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Saturday, November 18, 2017

An intolerable parable



This is one of those parables that threaten to drive you to despair.  I find myself angry with it and that maybe because I am frightened by it – that at the end of the great game of life, I never quite did what I should have done.  Too late then to complain: “It isn’t fair”; to point the finger – the others had more , better genes, better circumstances, a happier disposition; or simply you expect too much.  But who wants at the end of the course to be haunted by the dreadful thought, ‘I never did quite enough?’  It’s a parable with a dreadful sting in its tail:

So take the talent from him, and give it to the one with the ten talents.

25:29 For to all those who have, more will be given, and they will have an abundance; but from those who have nothing, even what they have will be taken away.

25:30 As for this worthless slave, throw him into the outer darkness, where there will be weeping and gnashing of teeth.'

This poor last servant misses the point, and the poor clueless man finds himself in the outer darkness for clinging to the supposed safety of burying his talent in the ground.
John Wesley commented, "So mere harmlessness, on which many build their hope of salvation, was the cause of his damnation."  How might we craft his epitaph: “I did no harm but that wasn’t enough?”
Then there is the ethical and economic question of the parable: this looks like a triumph of capitalism and the market forces – if you have more than others you will succeed and success is rewarded by even more; whereas the poor, the marginal, the one talent multitude will be stripped of all they have.  Is this a parable cheering on the mega rich and the entrepreneurs?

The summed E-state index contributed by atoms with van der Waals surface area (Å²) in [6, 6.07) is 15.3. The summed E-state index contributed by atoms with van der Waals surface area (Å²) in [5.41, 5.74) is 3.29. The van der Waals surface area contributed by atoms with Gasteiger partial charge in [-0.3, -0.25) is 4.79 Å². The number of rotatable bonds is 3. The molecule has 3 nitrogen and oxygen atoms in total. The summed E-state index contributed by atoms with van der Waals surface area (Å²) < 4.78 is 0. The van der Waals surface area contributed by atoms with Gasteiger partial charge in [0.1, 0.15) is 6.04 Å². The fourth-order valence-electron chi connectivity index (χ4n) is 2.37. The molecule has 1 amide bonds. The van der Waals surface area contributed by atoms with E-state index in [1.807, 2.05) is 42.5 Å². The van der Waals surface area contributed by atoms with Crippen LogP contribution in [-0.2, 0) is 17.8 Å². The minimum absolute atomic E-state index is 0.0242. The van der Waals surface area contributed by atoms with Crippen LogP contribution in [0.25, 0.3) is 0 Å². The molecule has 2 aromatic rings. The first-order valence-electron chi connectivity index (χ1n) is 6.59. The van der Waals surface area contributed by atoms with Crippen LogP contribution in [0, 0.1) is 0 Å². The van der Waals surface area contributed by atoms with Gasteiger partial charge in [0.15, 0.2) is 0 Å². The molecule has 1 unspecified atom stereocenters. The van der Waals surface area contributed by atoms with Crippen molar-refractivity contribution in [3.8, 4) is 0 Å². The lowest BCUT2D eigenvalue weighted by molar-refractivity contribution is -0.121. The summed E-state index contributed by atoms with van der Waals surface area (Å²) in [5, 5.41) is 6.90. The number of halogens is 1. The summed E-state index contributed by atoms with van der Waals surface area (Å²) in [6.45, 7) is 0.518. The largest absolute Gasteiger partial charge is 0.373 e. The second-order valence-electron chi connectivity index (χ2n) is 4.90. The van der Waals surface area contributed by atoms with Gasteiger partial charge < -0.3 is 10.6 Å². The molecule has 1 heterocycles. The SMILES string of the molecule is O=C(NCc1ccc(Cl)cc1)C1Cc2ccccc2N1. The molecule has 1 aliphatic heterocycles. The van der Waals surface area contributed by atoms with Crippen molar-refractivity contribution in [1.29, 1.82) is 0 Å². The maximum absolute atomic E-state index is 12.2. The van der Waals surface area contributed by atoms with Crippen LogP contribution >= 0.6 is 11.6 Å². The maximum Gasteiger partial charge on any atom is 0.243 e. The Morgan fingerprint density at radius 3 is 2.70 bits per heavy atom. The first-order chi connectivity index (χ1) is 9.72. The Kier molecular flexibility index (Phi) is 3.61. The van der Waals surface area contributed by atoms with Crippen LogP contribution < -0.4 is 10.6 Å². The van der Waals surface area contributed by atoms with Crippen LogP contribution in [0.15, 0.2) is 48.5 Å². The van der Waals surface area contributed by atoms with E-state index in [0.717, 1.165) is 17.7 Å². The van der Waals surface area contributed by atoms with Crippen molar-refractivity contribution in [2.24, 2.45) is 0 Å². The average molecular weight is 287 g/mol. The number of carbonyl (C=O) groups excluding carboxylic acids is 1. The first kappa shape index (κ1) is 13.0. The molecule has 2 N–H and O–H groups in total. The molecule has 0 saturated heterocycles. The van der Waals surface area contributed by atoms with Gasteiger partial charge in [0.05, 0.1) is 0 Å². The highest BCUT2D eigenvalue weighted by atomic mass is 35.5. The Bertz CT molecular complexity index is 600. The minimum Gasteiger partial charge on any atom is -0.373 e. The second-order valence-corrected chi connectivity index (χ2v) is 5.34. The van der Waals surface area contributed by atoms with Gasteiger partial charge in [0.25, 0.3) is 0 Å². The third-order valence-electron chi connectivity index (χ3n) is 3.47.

You may remember at some stage being required to read and learn John Milton’s famous sonnet (19) on his blindness ; you may remember how he writes about his blindness and his vocation to be a poet; he questions God’s justice and in the end resolves the debate – by arguing that the scope of God’s purpose is greater than any can imagine and “They also serve who only stand and wait”.  It’s a great example of an artist arguing with the parable; stretching and testing it.

When I consider how my light is spent,
Ere half my days in this dark world and wide,
And that one talent which is death to hide
Lodged with me useless, though my soul more bent
To serve therewith my Maker, and present
My true account, lest He returning chide,
'Doth God exact day-labour, light denied?'
I fondly ask. But patience, to prevent
That murmur, soon replies, 'God doth not need
Either man's work or his own gifts. Who best
Bear his mild yoke, they serve him best. His state
Is kingly: thousands at his bidding speed,
And post o'er land and ocean without rest;
They also serve who only stand and wait.'

-John Milton 1608-1674
Sonnet XIX


You will realise that this is a parable that invites you argue with it.  Is God fair?  But is that simply as irrelevant as if we were to complain about water being wet!

The parable however probes us.  It prods us where we are most vulnerable – where we are most fearful and uncertain.   The rhetoric of the parable casts us into the role of the unfortunate servant – the one who is afraid – and there the parable confronts us, challenges us, with where our fearfulness can trap us.  If the currency of the talent is about our capacity for love; in other words our capacity to be free and to reach beyond ourselves, beyond our preoccupation with ourselves; then what happens if we bury love, it we hide it away?  Something in us dies …

So take the talent from him, and give it to the one with the ten talents.

25:29 For to all those who have, more will be given, and they will have an abundance; but from those who have nothing, even what they have will be taken away.

25:30 As for this worthless slave, throw him into the outer darkness, where there will be weeping and gnashing of teeth.'”

That is why we are here: for the art of love which requires endless practice, a constant rehearsal…


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